When babies are born their systems have little to no idea about the many allergens and toxins in the world they now live in. Nursing is a great way for mom’s immune system to train the baby’s about just how to deal with everything from ragweed and pollen to infections and the common cold. Because of this training, breastfeeding plays an integral role in the way that baby may react to bouts of eczema, birth allergies, and even in how well their immune system develops as a whole. If you’re a new mom and have chosen to breastfeed – this article is for you!
Breastfeeding As Training
As mentioned above, when baby breastfeeds there’s a lot of information being passed on. Many moms choose to breastfeed for longer than may be considered usual in order to facilitate a more developed and strong immunity within their child.
While not all moms are able to or choose to breastfeed, for those who take this road and deal with a baby who has allergies, considering duration of feeding is an important factor. Most pediatricians will offer their suggestions for a recommended feeding length before baby starts learning to digest solids, but a few factors may need to be considered first…
Combating Allergies With Breast Milk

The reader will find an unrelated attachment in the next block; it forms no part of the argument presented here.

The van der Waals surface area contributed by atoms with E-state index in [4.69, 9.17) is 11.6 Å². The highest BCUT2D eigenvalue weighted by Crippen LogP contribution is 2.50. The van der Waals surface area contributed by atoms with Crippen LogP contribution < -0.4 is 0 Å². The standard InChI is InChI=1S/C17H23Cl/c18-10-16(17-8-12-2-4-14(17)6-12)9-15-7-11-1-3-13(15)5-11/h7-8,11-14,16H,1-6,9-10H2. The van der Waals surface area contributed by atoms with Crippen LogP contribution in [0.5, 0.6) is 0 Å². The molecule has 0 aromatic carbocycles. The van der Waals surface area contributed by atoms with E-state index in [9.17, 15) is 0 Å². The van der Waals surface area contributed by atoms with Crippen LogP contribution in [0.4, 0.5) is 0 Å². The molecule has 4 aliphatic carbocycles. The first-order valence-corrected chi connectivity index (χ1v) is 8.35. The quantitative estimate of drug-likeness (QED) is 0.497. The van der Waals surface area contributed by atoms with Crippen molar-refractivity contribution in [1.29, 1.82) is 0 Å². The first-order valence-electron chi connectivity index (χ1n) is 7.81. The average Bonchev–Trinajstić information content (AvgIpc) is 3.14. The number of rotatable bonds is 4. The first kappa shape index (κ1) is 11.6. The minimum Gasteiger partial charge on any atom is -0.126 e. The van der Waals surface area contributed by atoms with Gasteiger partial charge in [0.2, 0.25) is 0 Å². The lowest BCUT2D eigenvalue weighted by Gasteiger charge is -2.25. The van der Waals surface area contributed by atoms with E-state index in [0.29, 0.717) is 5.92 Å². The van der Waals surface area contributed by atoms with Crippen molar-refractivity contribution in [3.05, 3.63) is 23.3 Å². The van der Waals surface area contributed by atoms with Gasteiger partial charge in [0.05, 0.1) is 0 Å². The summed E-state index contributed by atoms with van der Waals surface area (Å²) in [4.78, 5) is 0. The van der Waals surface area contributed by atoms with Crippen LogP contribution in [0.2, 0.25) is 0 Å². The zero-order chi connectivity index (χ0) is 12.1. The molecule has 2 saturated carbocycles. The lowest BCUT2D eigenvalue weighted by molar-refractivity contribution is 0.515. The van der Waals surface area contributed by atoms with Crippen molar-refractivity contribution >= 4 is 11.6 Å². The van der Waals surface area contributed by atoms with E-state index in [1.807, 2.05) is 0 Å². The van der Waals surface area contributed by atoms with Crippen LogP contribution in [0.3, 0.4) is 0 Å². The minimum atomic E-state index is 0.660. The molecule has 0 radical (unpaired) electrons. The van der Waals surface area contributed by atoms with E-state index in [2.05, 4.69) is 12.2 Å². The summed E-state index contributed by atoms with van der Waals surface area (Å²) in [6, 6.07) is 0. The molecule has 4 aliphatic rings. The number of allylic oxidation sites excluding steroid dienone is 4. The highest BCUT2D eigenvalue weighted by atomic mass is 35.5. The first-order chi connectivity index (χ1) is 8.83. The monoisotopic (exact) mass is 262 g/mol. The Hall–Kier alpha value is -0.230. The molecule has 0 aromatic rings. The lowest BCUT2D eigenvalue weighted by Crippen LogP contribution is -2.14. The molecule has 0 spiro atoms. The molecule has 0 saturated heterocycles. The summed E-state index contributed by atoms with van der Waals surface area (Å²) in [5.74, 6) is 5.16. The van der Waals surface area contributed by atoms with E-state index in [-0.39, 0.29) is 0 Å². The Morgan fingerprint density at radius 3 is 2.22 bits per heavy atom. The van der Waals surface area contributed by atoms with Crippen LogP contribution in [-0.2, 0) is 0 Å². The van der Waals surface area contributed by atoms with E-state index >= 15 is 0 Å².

A baby born with allergies, a weak immune system, or food sensitivities may do better on breast milk than other foods at the beginning. Since very few children exhibit intolerance to breast milk when mom’s diet is good, this is a great option to help cut out allergens that would otherwise be really challenging to avoid while still getting baby all the nutrition they need to grow.
Many pediatricians and baby experts agree that an extended breastfeeding is fine when it comes to giving baby a chance to develop a stronger and more resilient immune system, or when waiting for eczema issues to subside.
Dealing With Baby Eczema
Many babies have eczema, and many moms find that a breastfeeding schedule helps keep the inflammation and itching at bay. Because breast milk is a predictable and stable form of food, many sensitive babies simply don’t react to it in the same way they might react to replacements or other alternatives.
When eczema becomes a problem, ScratchMeNot is here to help! See how they work by clicking here.
Some babies simply need a little more time to develop their immune systems and get accustomed to the foods and environments we experience every day. An extended breastfeeding routine is often suggested by experts when they feel that baby will develop better with more feeding and training through the information that the breast milk carries.
At the end of the day we all want to make our new baby as comfy, happy, and healthy as possible. There’s definitely no hard rule about how long breastfeeding can happen, and each child should be considered on an individual basis with the guidance of their pediatrician or allergist.
Stay tuned to the ScratchMeNot blog for more information about children with eczema and allergies, and simple solutions that cak help them be healthy and happy every day!